Sheen v. Lorre: PAGA Actions Not Affected by AT&T v. Concepcion

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Despite having conclusively jumped the public perception shark, Charlie Sheen has performed a remarkable reverse jump into relevance.  Just when reflexive references to “winning” and Sheen’s conspicuous zaniness had become conclusively played out, Sheen has made real, though sparsely-covered news with the Los Angeles Superior Court’s recent ruling in Sheen v. Lorre, rejecting the defendants’ motion to compel Sheen’s representative PAGA action to arbitration.  The complete ruling is available here.  In rejecting the attempt to apply the U.S. Supreme Court’s recent binge of anti-class action activity to PAGA claims, the meticulously-reasoned Sheen decision is of potentially far-reaching significance.

PAGA is the California Labor Code’s Private Attorneys General Act of 2004, a statute that authorizes “aggrieved employees” to act as the California Labor Workforce Development Agency’s (LWDA) proxy and seek civil penalties for Labor Code violations.  The civil penalties are predominantly paid to the LWDA (i.e., the state) and the California Supreme Court has expressly held that PAGA actions, though “representative” in nature, are not class actions and thus needn’t satisfy the familiar requisites of ascertainability, commonality, and superiority.  See Arias v. Superior Court, 46 Cal. 4th 969 (Cal. 2009).

The Sheen defendants, including Two and a Half Men creator Chuck Lorre and Warner Brothers, sought to seize on the Supreme Court’s AT&T v. Concepcion ruling with the contention that the federal government’s “liberal policy favoring arbitration” is equally applicable to PAGA actions as to class actions.  The court rejected defendants’ contention and refused to apply Concepcion and refer Sheen’s PAGA claim to arbitration, and stated that there are “at least three reasons” for this conclusion.  Sheen Ruling at 12.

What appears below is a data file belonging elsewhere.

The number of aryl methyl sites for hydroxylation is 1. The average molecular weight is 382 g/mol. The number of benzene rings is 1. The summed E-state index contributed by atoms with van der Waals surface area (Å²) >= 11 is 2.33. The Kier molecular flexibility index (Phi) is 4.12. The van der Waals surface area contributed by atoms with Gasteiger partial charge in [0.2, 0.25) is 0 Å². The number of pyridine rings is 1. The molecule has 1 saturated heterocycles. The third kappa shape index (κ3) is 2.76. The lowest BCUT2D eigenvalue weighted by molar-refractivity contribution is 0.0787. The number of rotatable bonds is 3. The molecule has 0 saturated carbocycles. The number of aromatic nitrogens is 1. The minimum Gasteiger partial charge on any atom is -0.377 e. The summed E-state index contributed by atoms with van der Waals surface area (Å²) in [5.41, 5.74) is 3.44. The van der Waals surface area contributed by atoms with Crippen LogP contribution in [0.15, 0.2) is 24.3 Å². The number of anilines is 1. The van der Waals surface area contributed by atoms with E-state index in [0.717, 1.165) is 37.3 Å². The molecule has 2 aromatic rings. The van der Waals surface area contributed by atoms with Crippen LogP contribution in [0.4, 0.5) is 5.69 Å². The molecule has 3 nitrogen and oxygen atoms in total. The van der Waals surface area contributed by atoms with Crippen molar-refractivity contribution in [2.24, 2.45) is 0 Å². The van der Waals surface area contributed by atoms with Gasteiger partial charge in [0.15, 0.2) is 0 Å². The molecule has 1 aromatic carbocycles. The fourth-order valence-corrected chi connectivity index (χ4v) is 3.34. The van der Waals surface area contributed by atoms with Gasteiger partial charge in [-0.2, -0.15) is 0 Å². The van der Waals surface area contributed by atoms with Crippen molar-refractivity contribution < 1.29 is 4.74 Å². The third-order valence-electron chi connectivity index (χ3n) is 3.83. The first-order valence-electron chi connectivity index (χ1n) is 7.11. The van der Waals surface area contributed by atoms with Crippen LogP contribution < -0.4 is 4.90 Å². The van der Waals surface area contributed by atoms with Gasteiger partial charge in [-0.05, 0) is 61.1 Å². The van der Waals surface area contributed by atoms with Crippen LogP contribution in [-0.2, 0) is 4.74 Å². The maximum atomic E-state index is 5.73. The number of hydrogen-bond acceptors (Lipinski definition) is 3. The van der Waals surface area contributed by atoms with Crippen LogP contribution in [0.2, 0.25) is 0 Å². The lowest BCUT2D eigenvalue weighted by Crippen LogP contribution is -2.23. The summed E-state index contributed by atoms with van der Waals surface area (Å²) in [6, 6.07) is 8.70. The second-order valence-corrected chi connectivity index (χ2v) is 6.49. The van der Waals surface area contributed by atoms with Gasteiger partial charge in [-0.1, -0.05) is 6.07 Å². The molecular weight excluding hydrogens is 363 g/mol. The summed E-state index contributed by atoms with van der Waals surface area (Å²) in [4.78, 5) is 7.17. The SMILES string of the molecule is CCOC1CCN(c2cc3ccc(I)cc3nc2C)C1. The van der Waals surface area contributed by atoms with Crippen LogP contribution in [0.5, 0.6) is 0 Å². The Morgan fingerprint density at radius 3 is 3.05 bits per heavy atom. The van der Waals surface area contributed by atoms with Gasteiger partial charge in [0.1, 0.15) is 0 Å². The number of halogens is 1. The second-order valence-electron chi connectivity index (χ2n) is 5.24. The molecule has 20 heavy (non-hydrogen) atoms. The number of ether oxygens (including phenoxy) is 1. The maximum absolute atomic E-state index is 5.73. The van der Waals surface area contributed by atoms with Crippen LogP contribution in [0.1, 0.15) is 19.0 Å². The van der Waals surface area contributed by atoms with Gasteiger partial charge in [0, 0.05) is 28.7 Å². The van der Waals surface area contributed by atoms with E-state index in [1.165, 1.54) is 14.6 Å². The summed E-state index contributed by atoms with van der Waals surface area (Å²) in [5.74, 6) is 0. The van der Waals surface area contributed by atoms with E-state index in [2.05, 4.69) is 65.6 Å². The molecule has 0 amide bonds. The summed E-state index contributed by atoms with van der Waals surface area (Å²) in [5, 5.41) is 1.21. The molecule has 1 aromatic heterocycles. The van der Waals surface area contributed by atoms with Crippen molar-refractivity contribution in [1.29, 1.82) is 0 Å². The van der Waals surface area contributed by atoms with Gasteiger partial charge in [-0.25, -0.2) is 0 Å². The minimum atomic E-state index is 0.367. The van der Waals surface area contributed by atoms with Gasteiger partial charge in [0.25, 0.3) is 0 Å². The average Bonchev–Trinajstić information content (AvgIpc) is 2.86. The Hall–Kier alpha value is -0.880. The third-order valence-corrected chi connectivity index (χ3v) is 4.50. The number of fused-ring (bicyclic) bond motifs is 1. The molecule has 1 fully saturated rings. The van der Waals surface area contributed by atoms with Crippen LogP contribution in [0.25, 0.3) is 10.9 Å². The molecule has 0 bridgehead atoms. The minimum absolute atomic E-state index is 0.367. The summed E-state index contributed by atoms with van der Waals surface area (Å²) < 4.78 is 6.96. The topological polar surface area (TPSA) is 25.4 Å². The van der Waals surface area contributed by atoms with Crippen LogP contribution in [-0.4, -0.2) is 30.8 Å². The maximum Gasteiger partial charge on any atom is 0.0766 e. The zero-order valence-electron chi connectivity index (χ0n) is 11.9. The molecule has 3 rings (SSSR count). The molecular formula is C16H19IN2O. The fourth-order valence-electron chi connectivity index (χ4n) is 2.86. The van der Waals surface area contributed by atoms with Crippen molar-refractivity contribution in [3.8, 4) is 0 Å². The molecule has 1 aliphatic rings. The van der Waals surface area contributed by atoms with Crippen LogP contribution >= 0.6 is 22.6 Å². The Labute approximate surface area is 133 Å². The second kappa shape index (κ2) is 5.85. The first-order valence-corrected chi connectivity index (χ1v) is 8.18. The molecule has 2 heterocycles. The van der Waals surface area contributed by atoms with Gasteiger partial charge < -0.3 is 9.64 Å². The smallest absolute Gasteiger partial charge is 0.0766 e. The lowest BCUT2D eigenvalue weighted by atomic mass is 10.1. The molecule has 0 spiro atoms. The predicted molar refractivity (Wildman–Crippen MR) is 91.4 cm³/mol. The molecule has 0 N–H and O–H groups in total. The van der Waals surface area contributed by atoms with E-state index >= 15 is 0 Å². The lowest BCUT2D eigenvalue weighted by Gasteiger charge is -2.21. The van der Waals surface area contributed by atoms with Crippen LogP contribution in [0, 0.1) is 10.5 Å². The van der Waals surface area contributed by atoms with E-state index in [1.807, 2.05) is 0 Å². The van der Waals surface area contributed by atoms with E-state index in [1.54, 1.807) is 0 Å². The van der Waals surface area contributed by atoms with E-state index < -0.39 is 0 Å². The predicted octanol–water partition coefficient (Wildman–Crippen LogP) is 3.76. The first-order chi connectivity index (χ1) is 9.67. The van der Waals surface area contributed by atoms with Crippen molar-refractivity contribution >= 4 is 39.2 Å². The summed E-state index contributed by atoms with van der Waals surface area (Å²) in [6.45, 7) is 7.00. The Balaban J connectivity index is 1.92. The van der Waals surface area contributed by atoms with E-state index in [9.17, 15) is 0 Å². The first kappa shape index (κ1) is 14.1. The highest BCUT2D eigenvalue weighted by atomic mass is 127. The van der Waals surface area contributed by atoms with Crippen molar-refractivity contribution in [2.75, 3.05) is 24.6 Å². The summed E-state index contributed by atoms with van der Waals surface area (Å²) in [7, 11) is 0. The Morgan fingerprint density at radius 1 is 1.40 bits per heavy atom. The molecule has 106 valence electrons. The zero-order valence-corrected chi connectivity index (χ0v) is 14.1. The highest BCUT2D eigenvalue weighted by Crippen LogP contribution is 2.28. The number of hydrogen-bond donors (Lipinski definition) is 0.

First, “no reading of the arbitration clause in evidence supports or suggests a construction that its terms apply to a claim for collection of a penalty . . . arising under . . . PAGA.”  Second, a PAGA cause of action “seeks a remedy belonging not to any individual but to the state [LWDA].”  Third, the PAGA remedy “applies to persons who did not execute the arbitration clause at issue.”  Id

Far from the sort of cursory ruling that is occasionally generated by courts with busy calendars, this ruling elaborates on each of the stated reasons for PAGA claims not being subject to arbitration (and thus beyond the reach of AT&T v. Concepcion), a thoroughness at least partly attributable to both sides having been well-financed and submitting exhaustive, compelling briefs.  Id. at 13-18.  As such, the Sheen PAGA ruling is likely to be influential as other defendants attempt to ride the AT&T v. Concepcion wave and send PAGA claims to arbitration.  As such, when the legal history of the year 2011 is written, perhaps it will be said that Charlie Sheen was more a force for justice than the conservative majority on the Supreme Court.